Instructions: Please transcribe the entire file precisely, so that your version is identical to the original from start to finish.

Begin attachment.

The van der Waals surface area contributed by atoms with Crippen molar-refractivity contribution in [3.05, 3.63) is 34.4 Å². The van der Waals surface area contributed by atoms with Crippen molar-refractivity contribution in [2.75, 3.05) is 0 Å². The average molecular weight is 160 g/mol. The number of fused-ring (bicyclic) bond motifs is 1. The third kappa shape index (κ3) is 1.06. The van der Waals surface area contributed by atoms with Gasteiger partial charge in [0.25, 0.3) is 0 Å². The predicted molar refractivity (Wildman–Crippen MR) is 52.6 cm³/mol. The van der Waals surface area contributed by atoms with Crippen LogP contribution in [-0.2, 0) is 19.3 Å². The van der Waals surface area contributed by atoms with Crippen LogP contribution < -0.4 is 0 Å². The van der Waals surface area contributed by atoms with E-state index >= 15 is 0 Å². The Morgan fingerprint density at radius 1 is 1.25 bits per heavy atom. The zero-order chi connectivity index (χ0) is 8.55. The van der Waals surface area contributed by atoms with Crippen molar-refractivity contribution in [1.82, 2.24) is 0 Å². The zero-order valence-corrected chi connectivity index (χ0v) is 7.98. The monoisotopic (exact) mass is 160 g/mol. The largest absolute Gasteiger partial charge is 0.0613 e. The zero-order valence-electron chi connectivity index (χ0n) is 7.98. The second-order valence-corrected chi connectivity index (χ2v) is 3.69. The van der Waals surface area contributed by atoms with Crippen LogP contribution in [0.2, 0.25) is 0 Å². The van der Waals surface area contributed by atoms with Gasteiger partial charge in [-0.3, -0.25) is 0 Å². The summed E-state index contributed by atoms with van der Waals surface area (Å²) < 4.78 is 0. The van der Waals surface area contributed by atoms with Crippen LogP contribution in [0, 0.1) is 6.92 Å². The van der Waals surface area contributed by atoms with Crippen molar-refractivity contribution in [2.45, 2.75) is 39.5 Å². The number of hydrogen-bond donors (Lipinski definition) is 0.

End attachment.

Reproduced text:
The van der Waals surface area contributed by atoms with Crippen molar-refractivity contribution in [3.05, 3.63) is 34.4 Å². The van der Waals surface area contributed by atoms with Crippen molar-refractivity contribution in [2.75, 3.05) is 0 Å². The average molecular weight is 160 g/mol. The number of fused-ring (bicyclic) bond motifs is 1. The third kappa shape index (κ3) is 1.06. The van der Waals surface area contributed by atoms with Gasteiger partial charge in [0.25, 0.3) is 0 Å². The predicted molar refractivity (Wildman–Crippen MR) is 52.6 cm³/mol. The van der Waals surface area contributed by atoms with Crippen LogP contribution in [-0.2, 0) is 19.3 Å². The van der Waals surface area contributed by atoms with Crippen LogP contribution < -0.4 is 0 Å². The van der Waals surface area contributed by atoms with E-state index >= 15 is 0 Å². The Morgan fingerprint density at radius 1 is 1.25 bits per heavy atom. The zero-order chi connectivity index (χ0) is 8.55. The van der Waals surface area contributed by atoms with Crippen molar-refractivity contribution in [1.82, 2.24) is 0 Å². The zero-order valence-corrected chi connectivity index (χ0v) is 7.98. The monoisotopic (exact) mass is 160 g/mol. The largest absolute Gasteiger partial charge is 0.0613 e. The zero-order valence-electron chi connectivity index (χ0n) is 7.98. The second-order valence-corrected chi connectivity index (χ2v) is 3.69. The van der Waals surface area contributed by atoms with Crippen LogP contribution in [0.2, 0.25) is 0 Å². The van der Waals surface area contributed by atoms with Gasteiger partial charge in [-0.3, -0.25) is 0 Å². The summed E-state index contributed by atoms with van der Waals surface area (Å²) < 4.78 is 0. The van der Waals surface area contributed by atoms with Crippen LogP contribution in [0, 0.1) is 6.92 Å². The van der Waals surface area contributed by atoms with Crippen molar-refractivity contribution in [2.45, 2.75) is 39.5 Å². The number of hydrogen-bond donors (Lipinski definition) is 0.